Norris Bradbury and Boyce McDaniel stand with Trinity nuclear device at Los Alamos National Laboratory.
Norris Bradbury and Boyce McDaniel stand with Trinity nuclear device at Los Alamos National Laboratory.

Blurring the Line Between Nuclear and Nonnuclear Weapons: Increasing the Risk of Accidental Nuclear War?

April 15, 2016
Pavel Podvig
This is a summary of an article originally published by the Bulletin of the Atomic Scientists.

The author warns about the dangers of blurring the line between weapons systems that deliver nuclear weapons and weapons systems that deliver conventional weapons. The author asserts that this ambiguity, mainly demonstrated by Russia, is likely intentional in order to create uncertainty. If a conventional weapons system can also deliver nuclear weapons, it makes other countries question whether a system like Russia’s Iskander missile system is intended for conventional or nuclear purposes. The uncertainty will foster greater respect for that system. But this is a dangerous game, Podvig warns, as uncertainty also increases the risk of mistakes, like potentially confusing a conventional attack for a nuclear one. Podvig notes that this uncertainty could be eliminated by increasing transparency, increasing communication or renegotiating nuclear treaties like New START to ban some of these weapons systems from carrying nuclear weapons. The author notes that all of these strategies may be difficult, since it appears that the Kremlin has adopted this nuclear uncertainty as a key facet of its nuclear stance.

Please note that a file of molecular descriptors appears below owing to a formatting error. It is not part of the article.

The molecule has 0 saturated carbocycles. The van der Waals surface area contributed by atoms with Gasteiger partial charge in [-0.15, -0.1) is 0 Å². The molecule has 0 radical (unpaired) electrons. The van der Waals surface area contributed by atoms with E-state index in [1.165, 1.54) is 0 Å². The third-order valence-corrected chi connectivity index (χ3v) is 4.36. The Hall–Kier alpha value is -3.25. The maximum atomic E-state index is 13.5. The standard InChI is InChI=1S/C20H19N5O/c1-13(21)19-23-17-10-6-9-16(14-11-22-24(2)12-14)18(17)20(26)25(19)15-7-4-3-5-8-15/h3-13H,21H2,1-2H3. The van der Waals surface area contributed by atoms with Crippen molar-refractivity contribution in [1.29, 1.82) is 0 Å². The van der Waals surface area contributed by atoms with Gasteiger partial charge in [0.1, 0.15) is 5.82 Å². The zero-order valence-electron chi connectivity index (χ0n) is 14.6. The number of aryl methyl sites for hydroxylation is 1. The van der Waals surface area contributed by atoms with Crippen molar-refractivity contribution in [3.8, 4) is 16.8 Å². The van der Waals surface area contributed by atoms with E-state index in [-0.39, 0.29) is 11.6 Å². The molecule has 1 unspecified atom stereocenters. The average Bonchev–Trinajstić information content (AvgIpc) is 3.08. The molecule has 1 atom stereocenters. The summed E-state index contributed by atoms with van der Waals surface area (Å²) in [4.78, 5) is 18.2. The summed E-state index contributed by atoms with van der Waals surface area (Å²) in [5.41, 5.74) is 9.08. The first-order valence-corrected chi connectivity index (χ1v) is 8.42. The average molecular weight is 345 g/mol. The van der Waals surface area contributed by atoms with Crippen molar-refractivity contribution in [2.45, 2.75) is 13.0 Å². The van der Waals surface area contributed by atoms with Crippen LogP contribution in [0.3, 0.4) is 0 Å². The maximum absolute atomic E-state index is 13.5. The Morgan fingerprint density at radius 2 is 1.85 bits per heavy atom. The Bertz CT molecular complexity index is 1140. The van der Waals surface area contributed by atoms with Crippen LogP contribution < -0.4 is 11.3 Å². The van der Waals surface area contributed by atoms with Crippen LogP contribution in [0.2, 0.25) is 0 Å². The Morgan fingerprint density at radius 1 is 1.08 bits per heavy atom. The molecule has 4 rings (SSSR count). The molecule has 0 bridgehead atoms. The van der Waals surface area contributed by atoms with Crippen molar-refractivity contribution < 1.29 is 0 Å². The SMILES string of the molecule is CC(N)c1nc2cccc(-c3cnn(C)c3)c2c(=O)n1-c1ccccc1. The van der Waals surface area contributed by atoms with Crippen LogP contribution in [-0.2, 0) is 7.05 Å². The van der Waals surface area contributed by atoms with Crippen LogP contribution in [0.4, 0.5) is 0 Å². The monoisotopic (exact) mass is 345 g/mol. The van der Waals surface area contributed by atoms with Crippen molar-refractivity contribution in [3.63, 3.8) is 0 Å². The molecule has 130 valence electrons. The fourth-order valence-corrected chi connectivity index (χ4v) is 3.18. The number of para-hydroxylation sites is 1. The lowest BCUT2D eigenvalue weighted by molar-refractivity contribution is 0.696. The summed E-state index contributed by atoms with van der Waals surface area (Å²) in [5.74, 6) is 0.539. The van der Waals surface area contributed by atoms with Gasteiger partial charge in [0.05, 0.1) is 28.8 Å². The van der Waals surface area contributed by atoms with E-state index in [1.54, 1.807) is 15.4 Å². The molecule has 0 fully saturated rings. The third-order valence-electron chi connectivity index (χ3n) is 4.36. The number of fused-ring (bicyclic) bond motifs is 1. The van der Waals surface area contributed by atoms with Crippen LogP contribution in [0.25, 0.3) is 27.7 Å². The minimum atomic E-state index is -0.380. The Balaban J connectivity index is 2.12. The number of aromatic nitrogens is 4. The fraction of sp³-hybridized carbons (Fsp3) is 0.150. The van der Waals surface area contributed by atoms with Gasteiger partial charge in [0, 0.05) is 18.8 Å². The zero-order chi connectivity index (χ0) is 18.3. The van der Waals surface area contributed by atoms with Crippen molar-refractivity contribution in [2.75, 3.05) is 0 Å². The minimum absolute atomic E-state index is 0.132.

Read the full text at the Bulletin of the Atomic Scientists.

Author

Pavel Podvig

Pavel Podvig is a physicist who works to promote nuclear nonproliferation. He is the head of the Russian Nuclear Forces research project.

Flickr photo by the U.S. Department of Energy shared in the public domain.